The following is a summary of the surface micromachining process of a MEMS inertial switch combined with the preparation of a uniform omnidirectional sensitivity inertial switch. The main procedure is sketched in Figure 12 and described as follows:

    (1) Preprocessing of the substrate: The roughness of the substrate surface is reduced via polishing techniques and by cleaning.

    (2) Photoresist lithography: A spin-coating photoresist on the substrate and photolithography are carried out. Mostly, negative photoresist (SU-8) and positive photoresist [6] are used for the mold and sacrificial layers, respectively.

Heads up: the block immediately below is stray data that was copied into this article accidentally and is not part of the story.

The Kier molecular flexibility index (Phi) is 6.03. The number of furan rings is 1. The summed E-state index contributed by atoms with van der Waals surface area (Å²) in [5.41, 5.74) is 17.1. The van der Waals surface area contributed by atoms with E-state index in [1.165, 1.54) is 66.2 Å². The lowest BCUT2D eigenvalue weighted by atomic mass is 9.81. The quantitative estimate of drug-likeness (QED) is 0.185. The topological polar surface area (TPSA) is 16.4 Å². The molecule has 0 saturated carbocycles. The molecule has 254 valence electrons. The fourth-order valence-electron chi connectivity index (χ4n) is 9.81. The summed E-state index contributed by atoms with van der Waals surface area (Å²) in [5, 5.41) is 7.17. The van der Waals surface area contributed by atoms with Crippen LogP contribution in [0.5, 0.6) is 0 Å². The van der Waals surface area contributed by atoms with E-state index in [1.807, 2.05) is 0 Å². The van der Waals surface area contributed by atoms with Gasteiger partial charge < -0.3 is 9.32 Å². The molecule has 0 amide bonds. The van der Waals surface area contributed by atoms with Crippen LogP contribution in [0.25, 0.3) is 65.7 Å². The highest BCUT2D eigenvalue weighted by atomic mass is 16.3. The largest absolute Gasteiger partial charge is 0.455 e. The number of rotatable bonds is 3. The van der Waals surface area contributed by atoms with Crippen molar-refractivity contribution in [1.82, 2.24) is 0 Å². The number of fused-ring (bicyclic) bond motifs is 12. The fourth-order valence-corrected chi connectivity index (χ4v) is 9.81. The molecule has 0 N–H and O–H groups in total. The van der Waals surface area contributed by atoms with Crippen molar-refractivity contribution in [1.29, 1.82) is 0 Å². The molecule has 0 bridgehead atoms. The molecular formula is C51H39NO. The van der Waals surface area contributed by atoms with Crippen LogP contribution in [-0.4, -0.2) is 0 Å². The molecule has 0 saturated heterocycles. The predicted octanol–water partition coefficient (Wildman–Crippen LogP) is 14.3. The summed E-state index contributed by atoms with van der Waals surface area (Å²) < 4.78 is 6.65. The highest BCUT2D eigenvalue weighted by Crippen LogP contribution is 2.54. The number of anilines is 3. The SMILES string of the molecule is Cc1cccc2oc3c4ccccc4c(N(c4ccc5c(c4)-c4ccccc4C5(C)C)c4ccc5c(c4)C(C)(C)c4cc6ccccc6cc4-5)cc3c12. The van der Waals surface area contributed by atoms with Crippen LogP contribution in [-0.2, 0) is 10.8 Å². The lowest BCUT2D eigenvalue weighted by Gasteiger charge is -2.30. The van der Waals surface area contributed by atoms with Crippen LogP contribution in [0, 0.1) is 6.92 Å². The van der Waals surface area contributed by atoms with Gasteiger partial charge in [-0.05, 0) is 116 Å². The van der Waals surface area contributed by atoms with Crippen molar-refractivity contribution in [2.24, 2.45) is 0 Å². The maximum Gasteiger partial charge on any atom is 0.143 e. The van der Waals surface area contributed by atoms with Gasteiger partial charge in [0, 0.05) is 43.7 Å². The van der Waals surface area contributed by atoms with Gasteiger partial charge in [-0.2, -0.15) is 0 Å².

(3) Micro electroforming: As the structure material, electroplated metal nickel (Ni) has good mechanical properties and can effectively solve the problem of switch breakage under a high acceleration impact. Volume error can be reduced by controlling the plating time.

    (4) Seed layer: Sputtered Cr/Cu on the substrate is used as a seed layer for device electroplating.

    (5) Multilayer repetition of micro electroforming: Multilayer plating technology can overcome etching difficulties of a high slim ratio of inertial switches.

    (6) Microswitch release: The photoresist and seed layer are removed, and then the inertial microswitch can be obtained. Usually, acetone or boiled inorganic are used to remove negative photoresist SU-8 and an ammonia/peroxide solution is used to remove the seed layer.

    (7) Rinsing and drying the device: The released microswitch is rinsed with isopropyl alcohol or deionized water, and then dried to avoid stiction.